Congressman Michael C. Burgess, M.D. (R-TX) has reintroduced H.R. 1619, the Making Investments Now for Dementia (MIND) Act, with the support of Rep. Ed Markey (D-MA) and Rep. Chris Smith (R-NJ), the co-chairs on the Congressional Taskforce on Alzheimer's. This legislation, through the investment in bonds, would allow all proceeds to be directed to the Director of the National Institutes of Health solely for Alzheimer's research. Funding for Alzheimer's research is imperative, as it is the sixth leading cause of death in the United States.
"Alzheimer's immense emotional, physical, and financial toll on patients and families shows that the United States must do more to cure the disease," said Dr. Burgess. "Funding for Alzheimer's is crucial, as it slowly takes away cognitive thinking, memories, and coordination. Despite having recognized potential genetic links, researchers and doctors have been unable to find the cause."
There are currently over 5 million Americans living with Alzheimer's disease, costing the United States $172 billion annually. Alzheimer's is projected to afflict ten million baby boomers, and as more Americans are diagnosed, costs will only rise. Currently, for every dollar that is spent on care, less than a penny is invested in finding a cure. The MIND Act will provide an additional avenue for research funding by establishing issuances of United States Alzheimer's Bonds.
The MIND Act is supported by several individuals and groups determined to find a cure for Alzheimer's, including: former Speaker of the House Newt Gingrich, Alzheimer's Association, American Academy of Neurology, and Alzheimer's Foundation of America.
"The MIND Act gives every citizen the opportunity to help cure a disease which devastates families and poses a multi-trillion dollar challenge to our nation's future," Speaker Gingrich said.
"As the most costly disease in America and with this already staggering fiscal burden set to increase rapidly over the coming years, we must do all we can immediately to accelerate Alzheimer's research. By establishing the issuance of United States Alzheimer's Bonds, we can create an additional source of funding specifically for Alzheimer research at the National Institutes of Health. With more than two-thirds of Alzheimer's cost paid by Medicare and Medicaid, an advance in Alzheimer research has the potential to save not only millions of lives, but also billions of dollars each year for the nation's public health programs," Robert Egge, Vice President of Public Policy and Advocacy for the Alzheimer's Association, said of the legislation.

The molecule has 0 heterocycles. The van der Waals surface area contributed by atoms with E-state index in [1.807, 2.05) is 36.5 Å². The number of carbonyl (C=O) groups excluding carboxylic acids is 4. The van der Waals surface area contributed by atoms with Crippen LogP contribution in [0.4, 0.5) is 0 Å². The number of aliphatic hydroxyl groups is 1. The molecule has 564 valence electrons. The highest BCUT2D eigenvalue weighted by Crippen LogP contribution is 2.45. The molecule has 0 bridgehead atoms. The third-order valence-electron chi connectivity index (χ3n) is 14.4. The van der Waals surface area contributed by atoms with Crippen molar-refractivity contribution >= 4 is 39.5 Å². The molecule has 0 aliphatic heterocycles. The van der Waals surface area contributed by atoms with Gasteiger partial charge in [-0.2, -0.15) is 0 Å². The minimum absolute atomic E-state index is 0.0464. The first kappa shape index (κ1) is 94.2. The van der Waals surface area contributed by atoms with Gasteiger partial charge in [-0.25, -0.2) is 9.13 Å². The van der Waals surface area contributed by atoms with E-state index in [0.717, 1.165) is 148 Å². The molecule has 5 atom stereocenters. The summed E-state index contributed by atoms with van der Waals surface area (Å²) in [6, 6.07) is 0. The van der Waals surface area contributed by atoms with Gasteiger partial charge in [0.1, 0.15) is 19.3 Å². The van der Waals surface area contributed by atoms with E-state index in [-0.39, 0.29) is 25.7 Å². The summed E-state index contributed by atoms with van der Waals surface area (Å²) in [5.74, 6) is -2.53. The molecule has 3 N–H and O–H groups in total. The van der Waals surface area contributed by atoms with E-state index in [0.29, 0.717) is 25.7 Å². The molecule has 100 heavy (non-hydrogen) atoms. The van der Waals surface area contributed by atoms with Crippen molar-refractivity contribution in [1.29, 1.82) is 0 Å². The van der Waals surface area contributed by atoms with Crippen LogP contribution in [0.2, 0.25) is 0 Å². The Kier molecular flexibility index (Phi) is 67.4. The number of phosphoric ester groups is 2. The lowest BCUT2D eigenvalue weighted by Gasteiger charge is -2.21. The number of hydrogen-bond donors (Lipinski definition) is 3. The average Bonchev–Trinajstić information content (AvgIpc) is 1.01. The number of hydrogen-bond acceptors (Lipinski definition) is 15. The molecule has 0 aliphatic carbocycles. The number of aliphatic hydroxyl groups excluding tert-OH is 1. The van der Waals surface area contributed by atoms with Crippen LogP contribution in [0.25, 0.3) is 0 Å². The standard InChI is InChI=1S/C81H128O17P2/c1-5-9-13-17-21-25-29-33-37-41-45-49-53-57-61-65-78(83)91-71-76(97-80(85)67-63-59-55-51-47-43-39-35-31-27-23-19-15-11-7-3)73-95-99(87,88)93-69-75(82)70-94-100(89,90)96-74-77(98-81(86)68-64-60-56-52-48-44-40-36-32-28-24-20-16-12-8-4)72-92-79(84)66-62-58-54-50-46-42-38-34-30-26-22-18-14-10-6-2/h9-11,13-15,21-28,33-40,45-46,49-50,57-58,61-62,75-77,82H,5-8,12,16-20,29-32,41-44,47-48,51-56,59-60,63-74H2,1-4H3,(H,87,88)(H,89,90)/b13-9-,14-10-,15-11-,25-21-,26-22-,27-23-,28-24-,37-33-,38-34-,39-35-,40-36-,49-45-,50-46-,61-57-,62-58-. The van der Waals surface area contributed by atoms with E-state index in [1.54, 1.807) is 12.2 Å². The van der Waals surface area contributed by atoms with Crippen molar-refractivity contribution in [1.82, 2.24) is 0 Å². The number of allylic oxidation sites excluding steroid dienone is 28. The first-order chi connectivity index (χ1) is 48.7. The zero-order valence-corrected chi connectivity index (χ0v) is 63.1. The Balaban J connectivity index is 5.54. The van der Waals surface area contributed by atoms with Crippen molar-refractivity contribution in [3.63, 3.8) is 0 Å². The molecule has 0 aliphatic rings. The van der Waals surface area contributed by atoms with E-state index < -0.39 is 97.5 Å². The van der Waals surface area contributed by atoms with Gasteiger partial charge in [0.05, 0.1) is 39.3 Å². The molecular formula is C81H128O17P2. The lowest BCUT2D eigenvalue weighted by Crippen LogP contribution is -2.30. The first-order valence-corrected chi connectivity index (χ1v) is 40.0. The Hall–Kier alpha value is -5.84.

"Neurologists are on the front lines in providing care for the more than five million Americans living with the devastating effects of Alzheimer's disease and providing counsel to their families and caregivers," said Timothy A. Pedley, MD, FAAN, president of the American Academy of Neurology. "It is essential that Congress think in innovative ways, as suggested in the MIND Act, to encourage research into the prevention, treatment and cures of neurologic disorders like Alzheimer's disease."
"The need for Alzheimer's disease research remains paramount. The incidence of this devastating brain disorder in our nation will triple by 2050 and costs associated with care will skyrocket accordingly. In these times of fiscal restraint, it's necessary to be creative in finding funding sources to meet this escalating need. Issuing bonds has always been a traditional way of raising money for a common good. Americans who want to do good for the current and future generations will stand up and put their money in an investment that will pay big dividends for us as a nation," said Eric Sokol, vice president of public policy at the Alzheimer's Foundation of America.